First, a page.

So, now-and-again, those things DO come up for sale.  But LEGO doesn't really scour the depths of the internet and collector's market for them.  There's not really much reason to do so.  If their collection isn't 100% complete, it doesn't hurt them financially, and the risk is fantastically small.  Why should they pay someone to incessantly search for missing items, and pay (probably) hundreds or thousands for small additions to their 99.7% complete collection?  It's just not worth it to them, no biggie.

    DaveE
    LusiferSamAanchircatwranglerbandit778madforLEGOLyichir
  • BobflipBobflip Member Posts: 340
  • LusiferSamLusiferSam MontanaMember Posts: 395
    I had seen a video of the Lego archives on YouTube.  I have to say for a multi billion dollar company the small basement with their archive is very unimpressive.  You would think that a company this big would have a warehouse full of multiple copies of every set ever made.  Nope a small basement that has 1 copy of each set.   

    The lady in the video who takes care of the archive says it's not even 100 % complete.  How can a company not have a complete collection of it's own products???????????????

    Does anyone out there know why the Lego group does not even have a complete archive set of all it's products?   It's called Ebay..... they sure in hell could afford to buy what they don't have.
    Yes, one YouTube video shows the whole of Lego's archives. If it's on the internet it must be true. 

    There are number of reasons Lego’s archive is incomplete. Lost, stolen and misplaced her chief amongst these reasons. The archive has moved a couple of times. During these moves it’s been acknowledged that certain rare sets have been stolen or misplaced. When you’re dealing with tens of thousands of items it may be slightly understandable as some could get misplaced. During the course of its history Lego has experienced couple of devastating fires. I don’t know to what extent the 1960 fire affected the plastic toy line, but it essentially was the final nail in the wooden toy line. Items could have been lost or experienced enough damage that they were removed from the archive.

    Another factor has to do with how Lego expanded into other countries. These were often done through licensing agreements. In many cases, most notably with Samsonite, these third parties were producing their own sets independent of Billund. Lego often does not have these sets in their archive.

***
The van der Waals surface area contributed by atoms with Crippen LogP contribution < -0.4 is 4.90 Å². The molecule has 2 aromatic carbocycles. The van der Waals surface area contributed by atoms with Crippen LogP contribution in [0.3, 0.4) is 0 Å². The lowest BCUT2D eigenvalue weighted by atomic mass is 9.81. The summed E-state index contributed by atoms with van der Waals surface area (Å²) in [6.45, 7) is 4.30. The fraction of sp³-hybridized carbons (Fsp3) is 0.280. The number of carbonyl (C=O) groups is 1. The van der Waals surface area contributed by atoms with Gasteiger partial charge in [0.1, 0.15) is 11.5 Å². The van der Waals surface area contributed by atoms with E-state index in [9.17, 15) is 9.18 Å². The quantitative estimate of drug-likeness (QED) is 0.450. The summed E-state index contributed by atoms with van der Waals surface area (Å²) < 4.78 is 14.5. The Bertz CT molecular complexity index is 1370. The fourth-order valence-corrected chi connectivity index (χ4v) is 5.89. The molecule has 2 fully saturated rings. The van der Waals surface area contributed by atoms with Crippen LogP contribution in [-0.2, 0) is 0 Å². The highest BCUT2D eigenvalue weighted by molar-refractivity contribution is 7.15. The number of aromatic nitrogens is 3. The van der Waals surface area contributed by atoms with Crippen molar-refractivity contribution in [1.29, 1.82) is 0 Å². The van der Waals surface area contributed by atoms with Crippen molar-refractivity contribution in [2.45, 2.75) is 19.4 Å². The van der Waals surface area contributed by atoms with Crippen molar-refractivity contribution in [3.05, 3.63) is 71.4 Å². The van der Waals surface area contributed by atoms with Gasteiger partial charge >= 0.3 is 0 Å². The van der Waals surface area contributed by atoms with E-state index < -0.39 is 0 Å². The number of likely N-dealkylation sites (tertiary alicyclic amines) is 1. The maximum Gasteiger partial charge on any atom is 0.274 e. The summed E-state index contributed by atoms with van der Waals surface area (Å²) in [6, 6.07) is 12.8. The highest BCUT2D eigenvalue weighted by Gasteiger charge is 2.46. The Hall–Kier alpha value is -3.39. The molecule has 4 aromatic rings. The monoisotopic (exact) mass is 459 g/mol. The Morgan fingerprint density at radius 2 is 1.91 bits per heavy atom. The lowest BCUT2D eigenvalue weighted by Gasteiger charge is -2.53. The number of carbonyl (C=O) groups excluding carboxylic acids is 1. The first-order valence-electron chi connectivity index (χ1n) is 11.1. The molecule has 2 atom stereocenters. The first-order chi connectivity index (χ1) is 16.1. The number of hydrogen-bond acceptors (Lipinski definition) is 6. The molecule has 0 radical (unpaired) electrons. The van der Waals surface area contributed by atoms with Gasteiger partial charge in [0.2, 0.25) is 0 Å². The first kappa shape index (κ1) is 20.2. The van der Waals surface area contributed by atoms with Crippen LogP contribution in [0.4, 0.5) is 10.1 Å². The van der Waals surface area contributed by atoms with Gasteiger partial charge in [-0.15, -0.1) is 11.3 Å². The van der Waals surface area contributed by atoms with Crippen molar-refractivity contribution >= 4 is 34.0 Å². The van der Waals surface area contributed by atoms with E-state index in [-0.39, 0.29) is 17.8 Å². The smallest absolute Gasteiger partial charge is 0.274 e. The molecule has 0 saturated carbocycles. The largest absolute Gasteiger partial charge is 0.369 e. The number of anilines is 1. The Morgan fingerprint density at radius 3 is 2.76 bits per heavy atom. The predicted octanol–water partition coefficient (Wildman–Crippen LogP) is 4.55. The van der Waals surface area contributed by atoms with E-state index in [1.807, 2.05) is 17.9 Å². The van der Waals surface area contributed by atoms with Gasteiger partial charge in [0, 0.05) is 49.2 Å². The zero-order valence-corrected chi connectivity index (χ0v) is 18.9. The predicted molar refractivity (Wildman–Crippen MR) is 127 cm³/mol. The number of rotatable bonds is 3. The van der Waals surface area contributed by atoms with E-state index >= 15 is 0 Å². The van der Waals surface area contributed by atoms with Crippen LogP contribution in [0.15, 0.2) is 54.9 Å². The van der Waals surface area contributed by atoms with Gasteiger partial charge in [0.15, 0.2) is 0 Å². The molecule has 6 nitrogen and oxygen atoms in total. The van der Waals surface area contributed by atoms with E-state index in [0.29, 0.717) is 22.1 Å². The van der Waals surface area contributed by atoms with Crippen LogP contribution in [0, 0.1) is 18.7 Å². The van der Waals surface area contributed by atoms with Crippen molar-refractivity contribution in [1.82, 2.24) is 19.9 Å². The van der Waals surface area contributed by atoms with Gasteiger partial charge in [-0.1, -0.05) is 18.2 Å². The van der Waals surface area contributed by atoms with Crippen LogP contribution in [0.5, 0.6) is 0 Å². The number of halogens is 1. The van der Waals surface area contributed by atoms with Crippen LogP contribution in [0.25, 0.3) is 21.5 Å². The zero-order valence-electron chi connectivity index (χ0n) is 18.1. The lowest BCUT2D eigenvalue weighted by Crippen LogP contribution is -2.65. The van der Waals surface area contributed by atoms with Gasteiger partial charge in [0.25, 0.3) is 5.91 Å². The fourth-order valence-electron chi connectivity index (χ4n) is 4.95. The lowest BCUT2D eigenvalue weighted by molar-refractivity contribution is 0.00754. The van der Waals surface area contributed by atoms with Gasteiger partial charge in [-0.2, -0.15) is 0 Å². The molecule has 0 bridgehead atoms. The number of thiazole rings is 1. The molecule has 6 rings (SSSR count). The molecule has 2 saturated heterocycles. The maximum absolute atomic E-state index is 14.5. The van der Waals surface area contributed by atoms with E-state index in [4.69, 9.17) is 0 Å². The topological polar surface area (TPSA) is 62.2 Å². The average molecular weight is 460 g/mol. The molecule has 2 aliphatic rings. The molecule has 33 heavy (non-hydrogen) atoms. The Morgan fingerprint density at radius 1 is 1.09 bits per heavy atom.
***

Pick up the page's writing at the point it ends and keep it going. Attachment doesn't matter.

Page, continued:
As a private company Lego certainly has better things to do with its money than trying to compete with collectors on eBay. Allegedly I outbid an individual representing Lego for a rare set couple years ago and I'm not even one of the heavyweights when it comes to rare items.  There are some real whales our there. Given the archive would need sealed examples of these sets, this would be an enormously difficult and expensive task.

    Have you ever looked for a truly rare set on eBay? I’m betting you never have. There are some that have rarely turned up and some that have never turned up. In many of these are not sealed, they’re just loose bricks in a box. Additionally there are still unknown sets that pop up from time to time. So not every possible set is even known.

    Another difficulty is in defining what makes us that unique. It’s a question I recently posed to some family members. Is it the set number? If so then is a 700/1 set produced in 1949 the same as a 700/1 produced in 1964? Is it the box artwork? So then does a 50s parts pack with different slipcovers constitute different sets? Is it the inventory? So does a 725 Town Plan sold by Sears sold 1962 different from a 725 Town Plan sold by Montgomery Wards in 1962 but with different inventories constitute a different set? Or parts packs sold in continental Europe versus the US, where the US version had substantially more pieces than its European counterpart? Many of these are questions that come up here on Brick set for its database, and many of these are not issues that are easily resolved.




    catwranglerricecakemadforLEGO
  • SprinkleOtterSprinkleOtter Member Posts: 2,395
    CCC said:
    ^ One to open and one sealed in box. :-)
    And one to get sealed in a plastic case and graded, right?
    SumoLegosid3windr
  • Russell844Russell844 California, USAMember Posts: 1,406
    When I got a tour of the LEGO Ideas House in April, we were told that their archive only contained a set if they had like 4 or 5 of that set.
    thedingman5
  • SumoLegoSumoLego New YorkMember Posts: 7,730
    edited June 30
    CCC said:
    ^ One to open and one sealed in box. :-)
    One to display, one to open and one... just in case!

    (I just want to point out that posting the link to the SNL SW Toys Commercial would be completely appropriate and on-topic.)
    ricecakegmonkey76SprinkleOtterBumblepantsOldfan
  • sid3windrsid3windr BelgiumMember Posts: 712
    davee123 said:
      Why should they pay someone to incessantly search for missing items, and pay (probably) hundreds or thousands for small additions to their 99.7% complete collection?  It's just not worth it to them, no biggie.
    Well, now at least I know why they keep ramping up the produced sets/year. The faster they go, the higher their completeness ratio is.
  • SprinkleOtterSprinkleOtter Member Posts: 2,395
    SumoLego said:
    CCC said:
    ^ One to open and one sealed in box. :-)